Clonidine- Interactions and Warnings

– Interactions and Warnings

Clonidine premedication reduces the intraoperative requirement for opioids and volatile anesthetics. Clonidine also reduces the induction dose of IV anesthetics. These results indicate that propofol and clonidine act additively for loss of consciousness. Oral clonidine 2.5 and 5.0 microg/kg premedication decreases the propofol concentration required for loss of consciousness.
– Anesth Analg 2002 Apr;94(4):886-91, table of contents — The interaction between propofol and clonidine for loss of consciousness. — Higuchi H, Adachi Y, Dahan A, Olofsen E, Arimura S, Mori T, Satoh T.

Clonidine, an antihypertensive drug, is also a sedative. This sedative effect, although an adverse event in the treatment of hypertensive patients, can be helpful for sedation of surgical patients. The mechanism of this effect, however, is unknown. In this study, we show that the sedative effect of clonidine is mediated by nitric oxide, because it could be prevented by pretreatment with nitric oxide synthase inhibitors.
– Anesth Analg 2001 Nov;93(5):1217-21 — The effects of nitric oxide synthase inhibitors on the sedative effect of clonidine. — Soares de Moura R, Rios AA, de Oliveira LF, Resende AC, de Lemos Neto M, Santos EJ, Correia ML, Tano T.

A 12-year-old boy on a dextroamphetamine-clonidine-trazodone treatment regimen had a recurrence of insomnia, and his bedtime trazodone dose was doubled from 50 mg to 100 mg. Within 45 mins after taking the first 100-mg trazodone dose on an empty stomach, the patient had a syncopal episode associated with hypotension, bradycardia, and sedation. The drug reaction could have resulted from either trazodone or clonidine, but it is more likely to have resulted from a pharmacodynamic clonidine-trazodone interaction, presumably aggravated by rapid absorption (on an empty stomach) of a recently increased dose of trazodone. Physicians should remain aware that trazodone has the potential to produce hypotension and sedation, especially when combined with other agents (such as clonidine) that might produce the same adverse effects.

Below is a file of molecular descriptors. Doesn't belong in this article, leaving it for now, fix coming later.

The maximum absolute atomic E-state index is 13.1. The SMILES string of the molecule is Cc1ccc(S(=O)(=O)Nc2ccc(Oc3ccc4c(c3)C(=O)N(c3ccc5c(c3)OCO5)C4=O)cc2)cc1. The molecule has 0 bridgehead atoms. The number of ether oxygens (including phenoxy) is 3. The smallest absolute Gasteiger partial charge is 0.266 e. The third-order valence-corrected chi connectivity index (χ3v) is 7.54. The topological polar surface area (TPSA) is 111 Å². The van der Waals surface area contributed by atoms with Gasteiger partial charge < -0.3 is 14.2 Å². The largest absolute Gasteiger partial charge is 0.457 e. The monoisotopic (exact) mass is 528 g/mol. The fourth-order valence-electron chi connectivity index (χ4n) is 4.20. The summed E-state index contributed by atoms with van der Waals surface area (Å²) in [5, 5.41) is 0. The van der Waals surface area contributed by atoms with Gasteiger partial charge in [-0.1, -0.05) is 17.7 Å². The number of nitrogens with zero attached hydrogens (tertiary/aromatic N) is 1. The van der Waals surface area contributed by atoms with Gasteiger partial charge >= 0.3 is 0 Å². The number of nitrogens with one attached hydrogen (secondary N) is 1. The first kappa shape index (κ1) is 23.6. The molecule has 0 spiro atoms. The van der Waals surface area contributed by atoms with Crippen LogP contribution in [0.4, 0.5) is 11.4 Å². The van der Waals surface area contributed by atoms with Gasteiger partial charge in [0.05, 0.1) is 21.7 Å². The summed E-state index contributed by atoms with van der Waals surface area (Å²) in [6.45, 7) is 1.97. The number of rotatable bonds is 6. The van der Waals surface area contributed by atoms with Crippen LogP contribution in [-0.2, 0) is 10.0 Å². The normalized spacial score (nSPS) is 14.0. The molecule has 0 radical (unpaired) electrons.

– J Child Adolesc Psychopharmacol 1996 Fall;6(3):203-9 — A possible clonidine-trazodone-dextroamphetamine interaction in a 12-year-old boy. — Bhatara VS, Kallepalli BR, Misra LK, Awadallah S.

Clonidine overdose is a potentially serious condition, often requiring intensive care management. Experience suggests that it is a growing problem, related in part to its increased use in the treatment of ADHD. Preventive strategies, including raising the level of awareness of risks, changes to packaging and appropriate selection of patients for treatment, need consideration if further overdoses are to be prevented.
– J Paediatr Child Health. 1998 Dec;34(6):501-2. — Clonidine overdose in childhood: implications of increased prescribing. — Kappagoda C, Schell DN, Hanson RM, Hutchins P.

Authors report a case of hallucinations related to clonidine treatment in an elderly man with hypertension and renal failure. The symptoms appeared shortly after treatment is starting. The hallucinations disappeared after clonidine withdrawal. Implications for clinical practice are evocated.
– Clin Ter 2000 Jan-Feb;151(1):45-7 — Clonidine hallucinations: description of a clinical case — Campanella C, Salvini S, Casaldi S, Chiacchiararelli F, Serra A, Di Giacomo G.

Report two cases of a possible adverse interaction between clonidine and verapamil resulting in atrioventricular (AV) block in both patients and severe hypotension in one patient. Clinicians should be acquainted with this possibly fatal interaction between two commonly used antihypertensive drugs. Caution is recommended in combining clonidine and verapamil therapy, even in patients who do not have sinus or AV node dysfunction. The two drugs may act synergistically on both the AV node and the peripheral circulation.
– Ann Pharmacother 1994 Jul-Aug;28(7-8):881-3 — Adverse interaction between clonidine and verapamil. — Jaffe R, Livshits T, Bursztyn M.

Clonidine also inhibited coenzyme Q10-enzymes.
– Res Commun Chem Pathol Pharmacol 1975 Nov;12(3):533-40 — Bioenergetics in clinical medicine. III. Inhibition of coenzyme Q10-enzymes by clinically used anti-hypertensive drugs. — Kishi H, Kishi T, Folkers K.

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last update: November 2008

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